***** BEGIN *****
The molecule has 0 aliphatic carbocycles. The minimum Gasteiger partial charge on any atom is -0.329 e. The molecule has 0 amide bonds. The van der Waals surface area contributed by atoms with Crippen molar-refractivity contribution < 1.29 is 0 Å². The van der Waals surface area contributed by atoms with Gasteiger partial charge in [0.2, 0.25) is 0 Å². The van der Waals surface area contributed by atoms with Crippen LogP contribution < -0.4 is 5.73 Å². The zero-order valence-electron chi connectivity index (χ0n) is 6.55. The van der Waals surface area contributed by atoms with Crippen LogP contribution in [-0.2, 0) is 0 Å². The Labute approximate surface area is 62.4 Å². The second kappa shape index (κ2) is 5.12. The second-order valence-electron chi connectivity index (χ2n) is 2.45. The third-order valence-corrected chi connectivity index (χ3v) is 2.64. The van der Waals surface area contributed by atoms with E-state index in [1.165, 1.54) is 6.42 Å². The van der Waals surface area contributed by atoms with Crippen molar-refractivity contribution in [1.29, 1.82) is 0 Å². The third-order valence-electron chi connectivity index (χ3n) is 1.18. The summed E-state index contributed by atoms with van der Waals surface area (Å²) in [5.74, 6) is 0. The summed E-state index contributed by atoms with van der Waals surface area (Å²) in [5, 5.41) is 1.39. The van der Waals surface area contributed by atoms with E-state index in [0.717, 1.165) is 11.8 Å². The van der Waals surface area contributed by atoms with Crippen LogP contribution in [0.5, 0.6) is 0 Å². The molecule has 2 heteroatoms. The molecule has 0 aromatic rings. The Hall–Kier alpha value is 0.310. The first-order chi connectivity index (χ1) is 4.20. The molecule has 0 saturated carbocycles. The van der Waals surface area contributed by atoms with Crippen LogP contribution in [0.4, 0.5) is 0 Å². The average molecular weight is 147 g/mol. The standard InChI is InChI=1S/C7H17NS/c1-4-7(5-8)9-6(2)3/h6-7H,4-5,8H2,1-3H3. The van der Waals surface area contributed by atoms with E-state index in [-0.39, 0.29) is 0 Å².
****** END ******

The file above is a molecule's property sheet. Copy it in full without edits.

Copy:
The molecule has 0 aliphatic carbocycles. The minimum Gasteiger partial charge on any atom is -0.329 e. The molecule has 0 amide bonds. The van der Waals surface area contributed by atoms with Crippen molar-refractivity contribution < 1.29 is 0 Å². The van der Waals surface area contributed by atoms with Gasteiger partial charge in [0.2, 0.25) is 0 Å². The van der Waals surface area contributed by atoms with Crippen LogP contribution < -0.4 is 5.73 Å². The zero-order valence-electron chi connectivity index (χ0n) is 6.55. The van der Waals surface area contributed by atoms with Crippen LogP contribution in [-0.2, 0) is 0 Å². The Labute approximate surface area is 62.4 Å². The second kappa shape index (κ2) is 5.12. The second-order valence-electron chi connectivity index (χ2n) is 2.45. The third-order valence-corrected chi connectivity index (χ3v) is 2.64. The van der Waals surface area contributed by atoms with E-state index in [1.165, 1.54) is 6.42 Å². The van der Waals surface area contributed by atoms with Crippen molar-refractivity contribution in [1.29, 1.82) is 0 Å². The third-order valence-electron chi connectivity index (χ3n) is 1.18. The summed E-state index contributed by atoms with van der Waals surface area (Å²) in [5.74, 6) is 0. The summed E-state index contributed by atoms with van der Waals surface area (Å²) in [5, 5.41) is 1.39. The van der Waals surface area contributed by atoms with E-state index in [0.717, 1.165) is 11.8 Å². The van der Waals surface area contributed by atoms with Crippen LogP contribution in [0.5, 0.6) is 0 Å². The molecule has 2 heteroatoms. The molecule has 0 aromatic rings. The Hall–Kier alpha value is 0.310. The first-order chi connectivity index (χ1) is 4.20. The molecule has 0 saturated carbocycles. The van der Waals surface area contributed by atoms with Crippen LogP contribution in [0.4, 0.5) is 0 Å². The average molecular weight is 147 g/mol. The standard InChI is InChI=1S/C7H17NS/c1-4-7(5-8)9-6(2)3/h6-7H,4-5,8H2,1-3H3. The van der Waals surface area contributed by atoms with E-state index in [-0.39, 0.29) is 0 Å².